Utah House Speaker Craig Moody says he won't seek re-election to the House in 1992 and will leave the body after 10 years of service.
Moody, a Republican from Sandy, is considering running for either Sen. Jake Garn's U.S. Senate seat or for the 2nd District U.S. House seat now held by Rep. Wayne Owens, D-Utah, who is running for the Senate.About a dozen of Moody's friends, associates and colleagues announced Friday that they have formed an exploratory committee to raise money for polling that will help him decide which, if any, race to enter.
But Moody says he may well return to private life and not seek any office next year. "My family and I always planned that the (Utah) House would be a 10-year commitment. I personally don't believe a speaker should try to stay in (the speaker's) office, change is healthy." Thus, if he decided to stay, Moody said he'd probably step down as speaker and return to the House body in general.
In recent years, that has rarely been done and Moody sees wisdom in that tradition. Former speakers Jim Hansen and Norm Bangerter left the House and ran for higher office (Hansen for Congress, Bangerter for governor). Former speakers Robert Garff and Nolan Karras left public life. In the last dozen years, only former speaker Glen Brown, R-Coalville, stepped out of the speaker's chair and went back into the body.
Moody is credited by many political and legislative leaders with changing the face of Utah politics.
In the mid-1980s, Utah Democrats hit a 50-year low point, holding few offices and being in such a minority in the Legislature that they couldn't place members on some committees - there weren't enough Democrats to staff them.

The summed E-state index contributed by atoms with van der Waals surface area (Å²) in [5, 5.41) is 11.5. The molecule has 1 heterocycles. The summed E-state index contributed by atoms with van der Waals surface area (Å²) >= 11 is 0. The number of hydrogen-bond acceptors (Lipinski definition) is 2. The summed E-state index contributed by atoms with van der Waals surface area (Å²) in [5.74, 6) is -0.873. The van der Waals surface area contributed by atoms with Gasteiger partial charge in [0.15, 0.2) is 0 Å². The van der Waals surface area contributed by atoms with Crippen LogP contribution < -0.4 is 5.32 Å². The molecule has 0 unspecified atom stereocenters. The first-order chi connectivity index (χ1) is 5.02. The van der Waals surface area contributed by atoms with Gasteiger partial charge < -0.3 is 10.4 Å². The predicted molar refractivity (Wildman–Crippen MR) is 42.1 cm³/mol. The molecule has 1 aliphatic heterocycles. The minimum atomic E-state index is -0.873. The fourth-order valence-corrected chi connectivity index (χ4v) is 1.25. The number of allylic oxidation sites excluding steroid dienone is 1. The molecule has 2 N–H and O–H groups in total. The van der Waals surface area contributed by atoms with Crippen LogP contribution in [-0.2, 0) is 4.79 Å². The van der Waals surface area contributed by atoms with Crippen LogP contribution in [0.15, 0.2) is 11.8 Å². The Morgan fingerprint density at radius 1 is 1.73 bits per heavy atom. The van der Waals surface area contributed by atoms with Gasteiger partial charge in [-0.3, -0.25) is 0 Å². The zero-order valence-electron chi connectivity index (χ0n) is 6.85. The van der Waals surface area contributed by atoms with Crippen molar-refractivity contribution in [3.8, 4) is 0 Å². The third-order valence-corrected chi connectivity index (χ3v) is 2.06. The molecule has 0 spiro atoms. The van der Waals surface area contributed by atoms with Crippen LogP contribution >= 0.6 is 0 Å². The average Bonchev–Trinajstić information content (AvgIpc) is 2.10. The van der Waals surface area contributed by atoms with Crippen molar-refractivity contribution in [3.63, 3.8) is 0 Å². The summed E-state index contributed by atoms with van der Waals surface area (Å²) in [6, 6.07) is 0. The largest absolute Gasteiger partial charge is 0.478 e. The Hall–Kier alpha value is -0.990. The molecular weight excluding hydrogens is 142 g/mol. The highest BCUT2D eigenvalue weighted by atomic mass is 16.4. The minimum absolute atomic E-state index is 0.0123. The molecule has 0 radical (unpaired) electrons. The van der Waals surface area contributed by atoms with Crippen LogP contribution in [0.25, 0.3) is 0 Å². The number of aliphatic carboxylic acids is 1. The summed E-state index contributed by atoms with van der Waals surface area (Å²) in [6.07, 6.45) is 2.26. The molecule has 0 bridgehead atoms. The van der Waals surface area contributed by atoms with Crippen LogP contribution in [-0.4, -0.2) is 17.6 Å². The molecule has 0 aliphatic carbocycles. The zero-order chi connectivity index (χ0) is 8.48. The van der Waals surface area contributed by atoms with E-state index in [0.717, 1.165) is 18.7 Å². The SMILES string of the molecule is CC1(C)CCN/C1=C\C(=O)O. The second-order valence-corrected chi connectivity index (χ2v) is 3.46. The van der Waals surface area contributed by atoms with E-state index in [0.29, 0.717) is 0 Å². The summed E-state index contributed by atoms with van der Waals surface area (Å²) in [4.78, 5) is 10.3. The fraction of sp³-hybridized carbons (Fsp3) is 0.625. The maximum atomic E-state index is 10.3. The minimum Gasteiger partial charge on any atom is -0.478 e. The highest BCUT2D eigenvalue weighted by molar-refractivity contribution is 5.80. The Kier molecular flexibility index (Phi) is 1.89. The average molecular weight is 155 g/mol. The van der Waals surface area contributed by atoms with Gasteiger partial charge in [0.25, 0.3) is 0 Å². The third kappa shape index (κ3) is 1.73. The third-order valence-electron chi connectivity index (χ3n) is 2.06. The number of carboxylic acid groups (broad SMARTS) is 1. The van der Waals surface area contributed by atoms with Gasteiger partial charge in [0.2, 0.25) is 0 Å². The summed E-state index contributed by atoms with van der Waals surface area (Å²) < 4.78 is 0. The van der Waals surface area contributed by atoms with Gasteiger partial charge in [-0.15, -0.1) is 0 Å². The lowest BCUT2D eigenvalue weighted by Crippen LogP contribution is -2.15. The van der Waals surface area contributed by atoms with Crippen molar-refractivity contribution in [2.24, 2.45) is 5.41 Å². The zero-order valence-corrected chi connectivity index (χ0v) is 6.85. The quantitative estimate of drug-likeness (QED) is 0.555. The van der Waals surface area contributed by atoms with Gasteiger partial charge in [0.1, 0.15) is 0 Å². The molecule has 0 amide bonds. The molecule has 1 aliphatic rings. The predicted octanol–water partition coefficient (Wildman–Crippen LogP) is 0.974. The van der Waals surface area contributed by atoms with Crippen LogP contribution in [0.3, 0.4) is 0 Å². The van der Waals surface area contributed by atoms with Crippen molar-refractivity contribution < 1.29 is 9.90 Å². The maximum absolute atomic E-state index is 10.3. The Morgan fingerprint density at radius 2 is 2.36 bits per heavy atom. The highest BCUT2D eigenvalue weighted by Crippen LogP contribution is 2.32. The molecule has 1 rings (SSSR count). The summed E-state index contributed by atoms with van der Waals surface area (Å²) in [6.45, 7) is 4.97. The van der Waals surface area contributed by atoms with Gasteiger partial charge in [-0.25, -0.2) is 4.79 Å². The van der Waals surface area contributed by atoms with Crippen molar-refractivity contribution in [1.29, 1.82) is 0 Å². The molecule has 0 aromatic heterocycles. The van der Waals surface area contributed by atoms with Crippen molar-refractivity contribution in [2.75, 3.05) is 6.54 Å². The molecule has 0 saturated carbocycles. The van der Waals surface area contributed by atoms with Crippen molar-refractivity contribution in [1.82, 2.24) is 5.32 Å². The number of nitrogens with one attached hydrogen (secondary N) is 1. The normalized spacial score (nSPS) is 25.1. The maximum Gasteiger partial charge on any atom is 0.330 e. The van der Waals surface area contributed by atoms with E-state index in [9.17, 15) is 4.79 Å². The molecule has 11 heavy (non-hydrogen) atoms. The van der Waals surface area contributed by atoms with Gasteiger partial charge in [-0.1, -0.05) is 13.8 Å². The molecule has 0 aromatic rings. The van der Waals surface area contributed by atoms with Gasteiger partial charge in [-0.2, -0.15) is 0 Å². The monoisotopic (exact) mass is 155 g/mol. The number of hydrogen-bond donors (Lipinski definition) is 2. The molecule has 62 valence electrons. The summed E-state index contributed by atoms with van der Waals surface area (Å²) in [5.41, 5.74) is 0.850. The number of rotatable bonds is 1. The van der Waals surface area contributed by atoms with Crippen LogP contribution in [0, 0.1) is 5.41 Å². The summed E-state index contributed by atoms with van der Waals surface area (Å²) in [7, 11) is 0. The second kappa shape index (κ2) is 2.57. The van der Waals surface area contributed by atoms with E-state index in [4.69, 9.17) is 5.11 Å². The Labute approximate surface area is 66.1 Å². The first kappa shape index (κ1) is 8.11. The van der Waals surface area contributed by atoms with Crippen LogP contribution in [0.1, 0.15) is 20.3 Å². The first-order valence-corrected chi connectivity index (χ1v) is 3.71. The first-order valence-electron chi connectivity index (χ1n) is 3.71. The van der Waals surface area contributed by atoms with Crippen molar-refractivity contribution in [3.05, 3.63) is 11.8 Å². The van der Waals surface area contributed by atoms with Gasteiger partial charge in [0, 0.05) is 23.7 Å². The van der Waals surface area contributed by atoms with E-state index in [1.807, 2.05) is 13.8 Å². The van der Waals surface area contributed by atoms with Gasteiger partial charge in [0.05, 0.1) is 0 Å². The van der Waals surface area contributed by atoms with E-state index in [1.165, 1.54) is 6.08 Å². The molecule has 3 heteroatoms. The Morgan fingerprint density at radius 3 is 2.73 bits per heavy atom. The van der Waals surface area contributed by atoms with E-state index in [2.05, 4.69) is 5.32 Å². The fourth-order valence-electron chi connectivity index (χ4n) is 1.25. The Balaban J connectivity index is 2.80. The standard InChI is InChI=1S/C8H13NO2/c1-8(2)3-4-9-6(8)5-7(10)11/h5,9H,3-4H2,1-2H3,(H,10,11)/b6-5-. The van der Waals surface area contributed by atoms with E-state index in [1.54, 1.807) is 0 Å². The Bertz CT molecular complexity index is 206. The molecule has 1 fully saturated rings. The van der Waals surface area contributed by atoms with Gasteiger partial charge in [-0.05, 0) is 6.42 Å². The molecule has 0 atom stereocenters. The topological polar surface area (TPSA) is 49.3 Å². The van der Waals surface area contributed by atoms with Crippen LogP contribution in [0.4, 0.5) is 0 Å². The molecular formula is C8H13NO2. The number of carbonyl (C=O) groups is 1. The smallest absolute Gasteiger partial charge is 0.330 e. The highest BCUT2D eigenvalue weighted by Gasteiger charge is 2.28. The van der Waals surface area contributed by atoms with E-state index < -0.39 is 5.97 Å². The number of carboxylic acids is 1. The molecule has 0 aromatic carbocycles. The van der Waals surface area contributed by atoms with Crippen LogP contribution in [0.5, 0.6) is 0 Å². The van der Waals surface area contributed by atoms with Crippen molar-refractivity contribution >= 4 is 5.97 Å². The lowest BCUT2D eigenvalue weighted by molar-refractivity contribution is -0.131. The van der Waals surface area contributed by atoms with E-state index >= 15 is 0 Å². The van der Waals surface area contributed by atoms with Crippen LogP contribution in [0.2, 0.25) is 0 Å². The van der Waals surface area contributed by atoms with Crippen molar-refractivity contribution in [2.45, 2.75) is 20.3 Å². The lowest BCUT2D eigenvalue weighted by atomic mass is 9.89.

Current Salt Lake County Commissioner Randy Horiuchi was elected Democratic state party chairman in 1985 and went to work raising money for candidates and capturing the media's attention. Moody, then House Rules Committee chairman - a powerful job - was tapped in 1987 by GOP leaders to counter the bombastic Horiuchi.
Lively public debates followed, but Moody's real achievements as party and House leader came in GOP legislative fund raising, campaign training and targeting and candidate recruitment.
Sophisticated fund raising brought in tens of thousands of dollars to GOP legislative candidates. Within four years, House and Senate Republicans were raising $50,000 to $70,000 for their own re-elections - not counting on state party support - and fighting back against Democrats who were targeting vulnerable GOP incumbents.
Spending in House races went from ranges of $1,000-$3,000 to $10,000-$15,000. In 1990 elections, some House candidates raised and spent $20,000. Democrats made gains in the Legislature, but Horiuchi's prediction that Democrats would control the House in 1988 or 1990 haven't come true, due in a large part to Moody's work.